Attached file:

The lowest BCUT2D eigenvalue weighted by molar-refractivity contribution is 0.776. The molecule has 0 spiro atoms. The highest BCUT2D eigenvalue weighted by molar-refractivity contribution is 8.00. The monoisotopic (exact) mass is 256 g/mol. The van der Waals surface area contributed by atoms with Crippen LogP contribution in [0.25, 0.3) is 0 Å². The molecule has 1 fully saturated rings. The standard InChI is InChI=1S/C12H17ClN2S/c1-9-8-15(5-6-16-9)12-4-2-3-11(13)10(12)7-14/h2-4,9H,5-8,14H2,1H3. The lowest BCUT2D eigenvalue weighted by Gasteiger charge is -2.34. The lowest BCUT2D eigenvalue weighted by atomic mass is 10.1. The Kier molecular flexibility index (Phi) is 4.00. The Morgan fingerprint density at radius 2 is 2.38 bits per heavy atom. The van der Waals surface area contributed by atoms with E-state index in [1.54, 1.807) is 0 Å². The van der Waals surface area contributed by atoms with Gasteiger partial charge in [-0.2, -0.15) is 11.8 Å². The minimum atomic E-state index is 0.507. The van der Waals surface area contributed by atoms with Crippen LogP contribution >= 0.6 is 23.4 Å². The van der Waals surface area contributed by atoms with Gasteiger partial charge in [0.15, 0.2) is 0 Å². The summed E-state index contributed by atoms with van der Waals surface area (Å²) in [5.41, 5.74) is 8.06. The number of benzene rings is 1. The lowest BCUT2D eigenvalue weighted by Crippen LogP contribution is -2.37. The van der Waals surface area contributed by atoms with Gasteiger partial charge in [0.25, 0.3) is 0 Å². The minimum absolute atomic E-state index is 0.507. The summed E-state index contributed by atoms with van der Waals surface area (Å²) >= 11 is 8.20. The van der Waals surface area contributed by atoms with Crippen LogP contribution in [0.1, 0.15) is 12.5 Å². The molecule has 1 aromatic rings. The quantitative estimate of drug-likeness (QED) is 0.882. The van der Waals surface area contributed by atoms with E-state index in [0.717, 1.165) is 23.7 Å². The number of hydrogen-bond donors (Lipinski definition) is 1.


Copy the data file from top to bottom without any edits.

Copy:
The lowest BCUT2D eigenvalue weighted by molar-refractivity contribution is 0.776. The molecule has 0 spiro atoms. The highest BCUT2D eigenvalue weighted by molar-refractivity contribution is 8.00. The monoisotopic (exact) mass is 256 g/mol. The van der Waals surface area contributed by atoms with Crippen LogP contribution in [0.25, 0.3) is 0 Å². The molecule has 1 fully saturated rings. The standard InChI is InChI=1S/C12H17ClN2S/c1-9-8-15(5-6-16-9)12-4-2-3-11(13)10(12)7-14/h2-4,9H,5-8,14H2,1H3. The lowest BCUT2D eigenvalue weighted by Gasteiger charge is -2.34. The lowest BCUT2D eigenvalue weighted by atomic mass is 10.1. The Kier molecular flexibility index (Phi) is 4.00. The Morgan fingerprint density at radius 2 is 2.38 bits per heavy atom. The van der Waals surface area contributed by atoms with E-state index in [1.54, 1.807) is 0 Å². The van der Waals surface area contributed by atoms with Gasteiger partial charge in [-0.2, -0.15) is 11.8 Å². The minimum atomic E-state index is 0.507. The van der Waals surface area contributed by atoms with Crippen LogP contribution >= 0.6 is 23.4 Å². The van der Waals surface area contributed by atoms with Gasteiger partial charge in [0.15, 0.2) is 0 Å². The summed E-state index contributed by atoms with van der Waals surface area (Å²) in [5.41, 5.74) is 8.06. The number of benzene rings is 1. The lowest BCUT2D eigenvalue weighted by Crippen LogP contribution is -2.37. The van der Waals surface area contributed by atoms with Gasteiger partial charge in [0.25, 0.3) is 0 Å². The minimum absolute atomic E-state index is 0.507. The summed E-state index contributed by atoms with van der Waals surface area (Å²) >= 11 is 8.20. The van der Waals surface area contributed by atoms with Crippen LogP contribution in [0.1, 0.15) is 12.5 Å². The molecule has 1 aromatic rings. The quantitative estimate of drug-likeness (QED) is 0.882. The van der Waals surface area contributed by atoms with E-state index in [0.717, 1.165) is 23.7 Å². The number of hydrogen-bond donors (Lipinski definition) is 1.